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The system, once introduced, was gradually extended first to insurances effected by premiums payable during longer fixed periods, and ultimately, by some offices, to insurances bearing annual premiums during the whole of life. The methods of fixing the amount of paid-up policy in the last-mentioned class of cases vary in different offices, but the principle underlying them all is that of applying the reserve value to the purchase of a new insurance of reduced amount.

An office, in entering on a contract of life insurance, does so in the faith that all circumstances material to be known in order to a proper estimate of the risk have been C°"'""°"' disclosed. These circumstances are beyond its own gggfun knowledge, and as the office for the most part (except as regards the result of the medical examination which may reveal features of the case unknown to the proposer himself) is dependent on the information furnished by the party seeking to effect the insurance, it is proper that the latter be made responsible for the correctness of such information. Accordingly it is made a stipulation, preliminary to the issue of every policy, that all the required information bearing upon the risk shall have been truly and fairly stated, and that in case of any misrepresentation, or any concealment of material facts, the insurance shall be forfeited. In practice, however, this forfeiture is rarely insisted on unless there has been an evident intention to deceive. Other systems and conditions of life insurance policies may be shortly noticed.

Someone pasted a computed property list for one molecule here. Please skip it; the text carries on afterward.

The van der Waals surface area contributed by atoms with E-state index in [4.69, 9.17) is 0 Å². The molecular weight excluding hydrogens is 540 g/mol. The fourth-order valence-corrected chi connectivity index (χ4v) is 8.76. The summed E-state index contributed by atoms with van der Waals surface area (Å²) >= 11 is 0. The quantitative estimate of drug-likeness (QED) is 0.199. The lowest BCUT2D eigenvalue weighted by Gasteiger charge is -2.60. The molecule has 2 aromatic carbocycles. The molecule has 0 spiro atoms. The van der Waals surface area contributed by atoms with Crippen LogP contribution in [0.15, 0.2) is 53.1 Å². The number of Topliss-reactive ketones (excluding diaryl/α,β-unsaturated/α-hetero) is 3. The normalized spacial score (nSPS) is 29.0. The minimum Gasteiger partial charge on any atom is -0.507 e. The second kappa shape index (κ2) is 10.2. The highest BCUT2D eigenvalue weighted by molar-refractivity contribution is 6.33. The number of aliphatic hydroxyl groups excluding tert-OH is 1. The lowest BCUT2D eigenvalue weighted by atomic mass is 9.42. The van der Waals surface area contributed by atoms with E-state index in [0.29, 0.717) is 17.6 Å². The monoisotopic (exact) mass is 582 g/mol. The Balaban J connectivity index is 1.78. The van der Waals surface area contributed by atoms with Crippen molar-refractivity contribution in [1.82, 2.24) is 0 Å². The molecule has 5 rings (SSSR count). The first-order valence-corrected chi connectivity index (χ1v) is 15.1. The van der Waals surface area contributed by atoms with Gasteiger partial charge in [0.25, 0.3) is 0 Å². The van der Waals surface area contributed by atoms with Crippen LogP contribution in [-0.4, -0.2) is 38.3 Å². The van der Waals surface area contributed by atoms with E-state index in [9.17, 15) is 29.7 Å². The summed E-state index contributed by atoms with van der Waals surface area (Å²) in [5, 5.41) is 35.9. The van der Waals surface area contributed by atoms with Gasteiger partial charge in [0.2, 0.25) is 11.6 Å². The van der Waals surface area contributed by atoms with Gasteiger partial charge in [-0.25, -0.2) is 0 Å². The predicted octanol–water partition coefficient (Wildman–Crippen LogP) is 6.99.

The usual division of policies is into “ non-participating ” and “ participating.” Non-participating policies are contracts for the payment on death of a certain fixed sum in consideration of a given premium, and these amounts are not affected by the profit made by the company. Participating policies entitle the holders to a share in the profits of the company. These profits are applied in various ways, as described above. A policy may be a whole life one, that is, the policyholder may pay a periodical premium throughout life, or it may be a limited payment one (the holder paying a premium for a limited number of years), or an endowment policy, under which the insurer receives the amount he has insured for at a given age, say fifty five or sixty; or if death occur previously, the sum is paid to his representatives. 'l' here are also endowment policies for children, under which parents or others receive a specified sum on a child attaining a given age, the premiums being returnable if the child dies before the specified age.